Searching for a Specific Russian Folktale

Yesterday one of my Russian teaching friends told me of a folktale which typifies what is going on in the leadership of our institution of “higher learning.”  Let me know, if you know this famous Russian story about a bird, land animal and fish.  All three had a mission together but couldn’t accomplish it because their environments were at odds with each another, seems true with the many cultures involved at our university. Simple Google searches have not yielded the information I’m looking for, so I’ll go back to my friend today to get more specifics.  In the meantime, here is what I found out from this Russian Folktales link.  I am using some of the material from this website but sorry that I can’t give proper attribution to the author.  Maybe if the author of this link tracks his visitors, he will be able to tell me what folktale I am looking for. 

There are many folktales in Russian which are called SKAZKA. The word is from the same root as the verb “to say” — skazat’. Therefore it is simply “that which is told” — a tale. But by implication, it is fiction, not news, something someone came up with. Simply entertainment but the animals are strictly typecast:

  • Wolves are greedy rather stupid, and male (the Russian word for wolf is “volk,” a masculine noun).
  • Foxes are sly, calculating, and tricksters. They are also female (the Russian word for fox is “lisa,” a feminine noun).
  • Cats are opportunistic and lazy. They are male (the Russian word for cat is “kot,” a masculine noun).
  • Bears are big and lumbering (naturally), rather clumsy, and not very bright. They are male (the Russian word for bear is “medved’,” a masculine noun). The Russian word that is the equivalent of “teddy bear,” “misha,” is also the diminutive for the name Mikhail, which is the standard “first name” of folk-tale bears.
  • Hares are quick and cowardly, and male (“hare,” in Russian, is “zaiats,” a masculine noun).
  • The goat is cunning, and female (Russian — “koza,” a feminine noun).
  • The rooster is cocky and boastful, and male (Russian — “petukh,” a masculine noun).

Some animal tales tell of the “beginning” of things, such as the first tale on the — the beginning of the enmity between man and bear. Others are merely amusing. Others yet have a moral, but by no means all. And not all tales, by far, qualify as “good children’s stories.”

The animals in the tales behave in many ways as real animals do: carnivorous animals eat meat, even when the “meat” in question can talk. Wild animals are dangerous, and that they can interact with people does not mean that they are tame or “civilized.” A bear or a wolf may attack or even eat (or attempt to eat) a person.

There is usually no reason for the animal characters to behave as they do, other than their nature. Of course, personal gain is a clear motivation for their actions, but not for the form these actions take. The wolf is bad because he is the bad wolf, not because he had a difficult childhood; the hare is cowardly because it is a hare, not because of some trauma. Animals, like other folk-tale characters, behave accordingly to their roles.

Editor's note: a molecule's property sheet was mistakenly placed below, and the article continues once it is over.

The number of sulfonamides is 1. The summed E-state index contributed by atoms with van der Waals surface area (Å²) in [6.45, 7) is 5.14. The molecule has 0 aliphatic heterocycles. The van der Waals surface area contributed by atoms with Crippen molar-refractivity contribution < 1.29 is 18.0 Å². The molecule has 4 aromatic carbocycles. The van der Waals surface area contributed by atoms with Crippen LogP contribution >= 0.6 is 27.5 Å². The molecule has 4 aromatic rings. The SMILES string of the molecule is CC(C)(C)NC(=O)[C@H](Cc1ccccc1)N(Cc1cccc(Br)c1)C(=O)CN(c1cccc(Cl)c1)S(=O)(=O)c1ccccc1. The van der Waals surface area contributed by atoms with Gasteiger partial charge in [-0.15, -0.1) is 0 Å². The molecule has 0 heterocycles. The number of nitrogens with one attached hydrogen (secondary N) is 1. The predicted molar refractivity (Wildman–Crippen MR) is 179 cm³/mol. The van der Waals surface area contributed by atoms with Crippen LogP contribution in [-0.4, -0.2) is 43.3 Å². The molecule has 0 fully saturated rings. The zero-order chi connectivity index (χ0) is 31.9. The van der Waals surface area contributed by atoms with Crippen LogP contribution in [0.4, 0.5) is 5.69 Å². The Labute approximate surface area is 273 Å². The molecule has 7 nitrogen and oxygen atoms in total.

2 Responses so far »

  1. 1

    Signe said,

    Hollywood animal trainer distraught over fatal bear attack
    Thursday, April 24, 2008 9:28 AM EDT
    The Associated Press
    By GILLIAN FLACCUS Associated Press Writer

    BIG BEAR LAKE, Calif. (AP) — The owner of a wild animal training center where a grizzly bear killed a handler says the animal is a “loving, affectionate, friendly, safe bear,” but he is at a loss to explain how a “simple routine” turned tragic.
    ———————————————
    Animals are animals and I don’t even agree that zoos are a good thing. Prisons, that’s what they are.

  2. 2

    kazakhnomad said,

    What someone from Hungary wrote on my other blog:
    The animals in fables are already at Lafontaine not just in Russian folk-tales. They are present there in tales of almost every one nations. Let us turn back to chess and Russians! Here is a chess book. Wrote István Bilek grandmaster. The book iussed in 2004. The reporter asked him: Which was the most tragical experience of your life? “- It not derives from world of chess. I saw monstrosities and don’t understood they. I was 24, and very lucky when in 4 November 1956 in Budapest the Russians began shoot the city with a tank army. They was shooting the sleeping city at four o’clock and half in the morning. Many people dead. Came tanks behind it the foot company. They had got shooting from Hungarian defender of freedom. Much soviet soldier died or was wounded. They was cryed for help. At that time… tanks turned back and went across on the soldiers who was lying on the ground. There and back – several times.” This is not a tale from Russians. This is the fact. And it is from a chess-book. Just a question what must remark to this article: – What a sort of animals were these Russian tank drivers? Such an animal… isn’t!


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